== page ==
Excitatory amino acid receptors of the retina: diversity of subtypes and conductance mechanisms

Robert F. Miller, Malcolm M. Slaughter

Research output: Contribution to journalReview articlepeer-review

146 Scopus citations

Abstract

Excitatory amino acid (EAA) receptors underlie major pathways of synaptic communication in the vertebrate retina, including neurotransmission from photoreceptors in the outer plexiform layer (OPL), and from bipolar cells and perhaps some amacrines in the inner plexiform layer (IPL)1. Pharmacological studies, combined with intracellular electrophysiological recordings, have provided new insights into EAA receptor subtypes associated with identified neurons. The results obtained have established the retina as a model system for studying both the diverse nature of EAA receptors on different identified neurons and the unique conductance mechanisms that underlie the separation of ON and OFF channels within the OPL. There is now strong evidence for an EAA receptor which, when activated, hyperpolarizes the cell by closing ionic channels2,3, and for a new receptor subtype in the carp retina4,5, which hyperpolarizes by opening channels to either K+ or Cl-ions. This brief review describes the retinal pathways that utilize EAA and the evidence for diversity in pharmacology and ionic mechanisms.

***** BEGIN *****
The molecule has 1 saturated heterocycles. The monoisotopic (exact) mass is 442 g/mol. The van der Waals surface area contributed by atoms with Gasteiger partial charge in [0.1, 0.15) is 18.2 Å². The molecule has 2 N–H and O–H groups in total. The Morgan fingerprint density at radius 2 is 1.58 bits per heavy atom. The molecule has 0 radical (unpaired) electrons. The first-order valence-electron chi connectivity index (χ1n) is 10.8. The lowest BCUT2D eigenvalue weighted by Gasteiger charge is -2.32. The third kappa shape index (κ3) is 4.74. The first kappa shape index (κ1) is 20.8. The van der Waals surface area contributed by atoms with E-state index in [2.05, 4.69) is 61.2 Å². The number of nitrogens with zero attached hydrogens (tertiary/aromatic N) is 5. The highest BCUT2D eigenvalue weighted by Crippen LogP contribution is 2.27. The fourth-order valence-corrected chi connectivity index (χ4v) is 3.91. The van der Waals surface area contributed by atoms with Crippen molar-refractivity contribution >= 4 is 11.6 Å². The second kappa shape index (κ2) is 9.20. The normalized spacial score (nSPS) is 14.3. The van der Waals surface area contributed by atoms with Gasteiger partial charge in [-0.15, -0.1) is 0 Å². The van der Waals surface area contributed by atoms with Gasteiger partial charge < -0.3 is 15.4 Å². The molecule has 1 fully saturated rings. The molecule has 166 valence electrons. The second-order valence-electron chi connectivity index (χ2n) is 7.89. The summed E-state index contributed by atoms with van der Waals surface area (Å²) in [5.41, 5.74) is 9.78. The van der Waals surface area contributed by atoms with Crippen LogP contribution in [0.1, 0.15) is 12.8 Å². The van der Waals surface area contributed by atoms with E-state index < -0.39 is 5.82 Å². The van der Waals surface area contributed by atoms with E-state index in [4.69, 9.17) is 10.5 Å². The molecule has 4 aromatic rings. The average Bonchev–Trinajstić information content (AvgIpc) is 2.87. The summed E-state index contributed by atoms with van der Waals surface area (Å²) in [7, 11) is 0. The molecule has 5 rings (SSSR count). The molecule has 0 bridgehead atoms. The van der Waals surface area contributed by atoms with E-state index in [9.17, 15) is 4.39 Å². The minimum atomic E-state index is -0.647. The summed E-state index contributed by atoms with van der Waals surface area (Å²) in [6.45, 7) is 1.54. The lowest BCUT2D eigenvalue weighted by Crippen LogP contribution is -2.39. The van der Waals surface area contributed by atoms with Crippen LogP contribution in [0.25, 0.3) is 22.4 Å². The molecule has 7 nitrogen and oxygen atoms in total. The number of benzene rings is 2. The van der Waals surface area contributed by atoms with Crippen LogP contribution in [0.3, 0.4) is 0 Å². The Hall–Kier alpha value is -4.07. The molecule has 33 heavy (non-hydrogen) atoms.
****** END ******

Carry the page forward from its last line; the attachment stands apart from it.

Original languageEnglish (US)
Pages (from-to)211-218
Number of pages8
JournalTrends in Neurosciences
Volume9
Issue numberC
DOIs
StatePublished - 1986

Fingerprint Dive into the research topics of 'Excitatory amino acid receptors of the retina: diversity of subtypes and conductance mechanisms'. Together they form a unique fingerprint.

Cite this